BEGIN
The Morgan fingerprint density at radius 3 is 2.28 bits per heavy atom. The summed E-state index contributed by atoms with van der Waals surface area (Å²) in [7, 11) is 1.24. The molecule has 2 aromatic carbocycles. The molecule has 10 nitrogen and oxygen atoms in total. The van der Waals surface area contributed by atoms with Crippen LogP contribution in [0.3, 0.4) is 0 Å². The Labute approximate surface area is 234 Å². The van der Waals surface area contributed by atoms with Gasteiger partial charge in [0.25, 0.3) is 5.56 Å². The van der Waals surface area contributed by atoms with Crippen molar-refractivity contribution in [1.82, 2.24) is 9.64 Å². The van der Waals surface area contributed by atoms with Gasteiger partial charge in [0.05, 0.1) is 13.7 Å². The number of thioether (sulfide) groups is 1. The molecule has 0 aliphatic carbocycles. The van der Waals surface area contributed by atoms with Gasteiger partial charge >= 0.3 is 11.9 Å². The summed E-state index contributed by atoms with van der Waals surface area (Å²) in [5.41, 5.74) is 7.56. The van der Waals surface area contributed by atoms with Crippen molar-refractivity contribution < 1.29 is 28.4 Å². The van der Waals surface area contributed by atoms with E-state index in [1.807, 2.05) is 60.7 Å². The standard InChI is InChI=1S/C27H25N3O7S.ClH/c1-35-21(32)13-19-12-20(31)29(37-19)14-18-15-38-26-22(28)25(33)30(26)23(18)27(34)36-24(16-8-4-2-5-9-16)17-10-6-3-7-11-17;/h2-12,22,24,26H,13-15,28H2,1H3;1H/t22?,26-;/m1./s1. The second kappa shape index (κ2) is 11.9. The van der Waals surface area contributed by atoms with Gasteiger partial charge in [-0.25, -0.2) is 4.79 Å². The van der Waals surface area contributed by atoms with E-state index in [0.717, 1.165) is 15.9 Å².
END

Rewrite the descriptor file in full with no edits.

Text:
The Morgan fingerprint density at radius 3 is 2.28 bits per heavy atom. The summed E-state index contributed by atoms with van der Waals surface area (Å²) in [7, 11) is 1.24. The molecule has 2 aromatic carbocycles. The molecule has 10 nitrogen and oxygen atoms in total. The van der Waals surface area contributed by atoms with Crippen LogP contribution in [0.3, 0.4) is 0 Å². The Labute approximate surface area is 234 Å². The van der Waals surface area contributed by atoms with Gasteiger partial charge in [0.25, 0.3) is 5.56 Å². The van der Waals surface area contributed by atoms with Crippen molar-refractivity contribution in [1.82, 2.24) is 9.64 Å². The van der Waals surface area contributed by atoms with Gasteiger partial charge in [0.05, 0.1) is 13.7 Å². The number of thioether (sulfide) groups is 1. The molecule has 0 aliphatic carbocycles. The van der Waals surface area contributed by atoms with Gasteiger partial charge >= 0.3 is 11.9 Å². The summed E-state index contributed by atoms with van der Waals surface area (Å²) in [5.41, 5.74) is 7.56. The van der Waals surface area contributed by atoms with Crippen molar-refractivity contribution < 1.29 is 28.4 Å². The van der Waals surface area contributed by atoms with E-state index in [1.807, 2.05) is 60.7 Å². The standard InChI is InChI=1S/C27H25N3O7S.ClH/c1-35-21(32)13-19-12-20(31)29(37-19)14-18-15-38-26-22(28)25(33)30(26)23(18)27(34)36-24(16-8-4-2-5-9-16)17-10-6-3-7-11-17;/h2-12,22,24,26H,13-15,28H2,1H3;1H/t22?,26-;/m1./s1. The second kappa shape index (κ2) is 11.9. The van der Waals surface area contributed by atoms with Gasteiger partial charge in [-0.25, -0.2) is 4.79 Å². The van der Waals surface area contributed by atoms with E-state index in [0.717, 1.165) is 15.9 Å².